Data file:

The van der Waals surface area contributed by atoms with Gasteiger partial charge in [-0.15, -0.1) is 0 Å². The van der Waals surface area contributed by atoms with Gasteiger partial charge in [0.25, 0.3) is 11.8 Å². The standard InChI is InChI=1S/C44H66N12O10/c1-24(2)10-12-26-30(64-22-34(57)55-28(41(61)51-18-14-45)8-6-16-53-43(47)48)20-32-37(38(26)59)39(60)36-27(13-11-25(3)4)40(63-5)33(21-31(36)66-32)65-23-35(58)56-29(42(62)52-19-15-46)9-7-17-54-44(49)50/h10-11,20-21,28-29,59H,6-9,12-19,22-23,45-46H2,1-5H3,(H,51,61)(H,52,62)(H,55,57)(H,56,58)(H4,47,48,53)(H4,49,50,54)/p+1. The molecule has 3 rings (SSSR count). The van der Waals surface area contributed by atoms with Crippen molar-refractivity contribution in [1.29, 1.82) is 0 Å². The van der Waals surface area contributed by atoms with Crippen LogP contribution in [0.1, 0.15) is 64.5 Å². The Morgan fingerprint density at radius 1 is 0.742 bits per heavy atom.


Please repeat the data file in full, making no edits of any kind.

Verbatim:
The van der Waals surface area contributed by atoms with Gasteiger partial charge in [-0.15, -0.1) is 0 Å². The van der Waals surface area contributed by atoms with Gasteiger partial charge in [0.25, 0.3) is 11.8 Å². The standard InChI is InChI=1S/C44H66N12O10/c1-24(2)10-12-26-30(64-22-34(57)55-28(41(61)51-18-14-45)8-6-16-53-43(47)48)20-32-37(38(26)59)39(60)36-27(13-11-25(3)4)40(63-5)33(21-31(36)66-32)65-23-35(58)56-29(42(62)52-19-15-46)9-7-17-54-44(49)50/h10-11,20-21,28-29,59H,6-9,12-19,22-23,45-46H2,1-5H3,(H,51,61)(H,52,62)(H,55,57)(H,56,58)(H4,47,48,53)(H4,49,50,54)/p+1. The molecule has 3 rings (SSSR count). The van der Waals surface area contributed by atoms with Crippen molar-refractivity contribution in [1.29, 1.82) is 0 Å². The van der Waals surface area contributed by atoms with Crippen LogP contribution in [0.1, 0.15) is 64.5 Å². The Morgan fingerprint density at radius 1 is 0.742 bits per heavy atom.